SALT LAKE CITY (AP) — A new plan that would address concerns about people being held in jail because they can't afford bail is moving ahead in Utah despite some lawmakers' concerns that it could let dangerous people back on the streets, state courts officials said Thursday.

Supporters argue the automated program giving judges information about suspects' risk history is a step toward a fairer system that will be safer because risky suspects won't be able to buy their way out of jail without abolishing cash bail.

But lawmakers like Republican Rep. Paul Ray of Clearfield aren't convinced.

He wants to delay the rollout until the Legislature has a chance to debate the issue next year. After a close vote on Wednesday, lawmakers decided to formally ask the courts to wait.

Court officials, though, say the program has already undergone careful scrutiny, including a legislative audit that pointed the courts in that direction. It's still on track for a November rollout with a Harvard study planned on how it's working, said court spokesman Geoff Fattah.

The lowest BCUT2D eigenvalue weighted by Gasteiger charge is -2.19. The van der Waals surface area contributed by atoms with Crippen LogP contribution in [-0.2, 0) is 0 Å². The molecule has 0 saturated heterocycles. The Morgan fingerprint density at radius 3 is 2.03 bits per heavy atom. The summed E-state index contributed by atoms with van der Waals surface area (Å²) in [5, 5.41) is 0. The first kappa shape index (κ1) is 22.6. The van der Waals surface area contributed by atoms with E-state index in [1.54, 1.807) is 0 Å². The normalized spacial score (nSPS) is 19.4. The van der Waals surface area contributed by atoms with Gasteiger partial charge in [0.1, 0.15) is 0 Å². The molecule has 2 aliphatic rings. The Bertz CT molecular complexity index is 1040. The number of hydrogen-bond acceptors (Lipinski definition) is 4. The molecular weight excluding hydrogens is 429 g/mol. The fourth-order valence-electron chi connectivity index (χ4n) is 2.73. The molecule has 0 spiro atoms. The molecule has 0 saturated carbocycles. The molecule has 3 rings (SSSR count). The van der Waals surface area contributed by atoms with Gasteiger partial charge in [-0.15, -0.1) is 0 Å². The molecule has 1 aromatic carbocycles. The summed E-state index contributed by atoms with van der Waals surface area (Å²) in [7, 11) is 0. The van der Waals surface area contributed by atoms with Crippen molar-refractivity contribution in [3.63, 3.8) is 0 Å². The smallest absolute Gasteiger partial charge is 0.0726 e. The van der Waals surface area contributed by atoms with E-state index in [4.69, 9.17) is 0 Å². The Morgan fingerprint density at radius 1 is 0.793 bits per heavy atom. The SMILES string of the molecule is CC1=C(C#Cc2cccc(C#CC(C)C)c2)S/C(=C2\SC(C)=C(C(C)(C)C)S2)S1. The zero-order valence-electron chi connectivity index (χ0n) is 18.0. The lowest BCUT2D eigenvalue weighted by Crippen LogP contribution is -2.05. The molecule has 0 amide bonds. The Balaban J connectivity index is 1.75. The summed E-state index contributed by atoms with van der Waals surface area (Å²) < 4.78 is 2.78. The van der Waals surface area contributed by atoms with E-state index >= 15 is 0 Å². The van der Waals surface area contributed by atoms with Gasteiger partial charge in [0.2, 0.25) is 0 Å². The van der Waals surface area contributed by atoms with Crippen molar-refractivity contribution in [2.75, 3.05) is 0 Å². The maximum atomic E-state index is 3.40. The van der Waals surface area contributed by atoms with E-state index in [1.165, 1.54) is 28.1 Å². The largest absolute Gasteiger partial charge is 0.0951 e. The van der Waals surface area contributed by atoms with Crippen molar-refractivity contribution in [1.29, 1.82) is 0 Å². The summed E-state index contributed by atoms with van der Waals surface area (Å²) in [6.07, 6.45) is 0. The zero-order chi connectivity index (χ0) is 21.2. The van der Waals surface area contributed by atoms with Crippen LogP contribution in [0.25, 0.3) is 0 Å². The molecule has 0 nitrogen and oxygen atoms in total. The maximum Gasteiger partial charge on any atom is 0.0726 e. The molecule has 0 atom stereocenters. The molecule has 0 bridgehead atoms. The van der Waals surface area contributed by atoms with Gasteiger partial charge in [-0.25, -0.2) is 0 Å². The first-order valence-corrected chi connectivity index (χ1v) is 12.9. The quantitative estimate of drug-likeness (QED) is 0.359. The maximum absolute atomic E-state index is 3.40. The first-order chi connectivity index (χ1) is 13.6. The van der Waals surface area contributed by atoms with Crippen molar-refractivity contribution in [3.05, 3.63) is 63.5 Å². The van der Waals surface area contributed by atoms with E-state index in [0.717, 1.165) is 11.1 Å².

Bail-bondsmen are among those arguing against the change they say could devastate their industry.

"This tool is a side way to implement the no-money bail movement," said Jeff Clayton with the American Bail Coalition. He says people who put up money to get out of jail show they have ties to the community because family and friends are usually involved. Having cash at stake ensures people come back to court, and if they fail to show up a bail bondsman can track them down rather than police, he said.

But concerns have grown around the country about people kept in jail because they can't pay, and it's been the subject of legal challenges in at least 10 states like Texas and Georgia. Several states have made changes taking into account factors like whether a suspect has a history of violent crime or ditching court appearances.

Among those speaking for the change in Utah was former U.S. Attorney Brett Tolman.

"The current money bail system isn't working," he said in a statement. "I'm hopeful that Utah will continue to move forward."